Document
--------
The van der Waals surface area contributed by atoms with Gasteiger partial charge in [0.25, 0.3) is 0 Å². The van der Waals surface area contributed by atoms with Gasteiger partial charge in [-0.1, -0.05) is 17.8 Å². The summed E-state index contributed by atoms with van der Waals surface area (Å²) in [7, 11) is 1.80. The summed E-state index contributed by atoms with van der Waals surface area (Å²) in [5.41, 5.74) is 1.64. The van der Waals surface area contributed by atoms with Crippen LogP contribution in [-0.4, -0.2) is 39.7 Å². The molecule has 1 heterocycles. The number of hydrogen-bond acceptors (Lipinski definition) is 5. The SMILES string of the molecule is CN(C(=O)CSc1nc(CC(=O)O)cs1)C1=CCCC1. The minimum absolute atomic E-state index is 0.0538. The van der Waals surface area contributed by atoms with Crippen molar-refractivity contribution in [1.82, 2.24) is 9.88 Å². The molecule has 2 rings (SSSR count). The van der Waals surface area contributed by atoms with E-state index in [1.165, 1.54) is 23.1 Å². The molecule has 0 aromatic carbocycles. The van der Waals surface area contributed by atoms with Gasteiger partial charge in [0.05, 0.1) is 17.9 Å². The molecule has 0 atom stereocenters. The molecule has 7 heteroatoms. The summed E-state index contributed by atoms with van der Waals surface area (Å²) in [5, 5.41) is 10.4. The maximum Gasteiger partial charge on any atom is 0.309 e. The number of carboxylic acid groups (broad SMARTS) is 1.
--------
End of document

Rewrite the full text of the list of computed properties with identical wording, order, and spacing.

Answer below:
The van der Waals surface area contributed by atoms with Gasteiger partial charge in [0.25, 0.3) is 0 Å². The van der Waals surface area contributed by atoms with Gasteiger partial charge in [-0.1, -0.05) is 17.8 Å². The summed E-state index contributed by atoms with van der Waals surface area (Å²) in [7, 11) is 1.80. The summed E-state index contributed by atoms with van der Waals surface area (Å²) in [5.41, 5.74) is 1.64. The van der Waals surface area contributed by atoms with Crippen LogP contribution in [-0.4, -0.2) is 39.7 Å². The molecule has 1 heterocycles. The number of hydrogen-bond acceptors (Lipinski definition) is 5. The SMILES string of the molecule is CN(C(=O)CSc1nc(CC(=O)O)cs1)C1=CCCC1. The minimum absolute atomic E-state index is 0.0538. The van der Waals surface area contributed by atoms with Crippen molar-refractivity contribution in [1.82, 2.24) is 9.88 Å². The molecule has 2 rings (SSSR count). The van der Waals surface area contributed by atoms with E-state index in [1.165, 1.54) is 23.1 Å². The molecule has 0 aromatic carbocycles. The van der Waals surface area contributed by atoms with Gasteiger partial charge in [0.05, 0.1) is 17.9 Å². The molecule has 0 atom stereocenters. The molecule has 7 heteroatoms. The summed E-state index contributed by atoms with van der Waals surface area (Å²) in [5, 5.41) is 10.4. The maximum Gasteiger partial charge on any atom is 0.309 e. The number of carboxylic acid groups (broad SMARTS) is 1.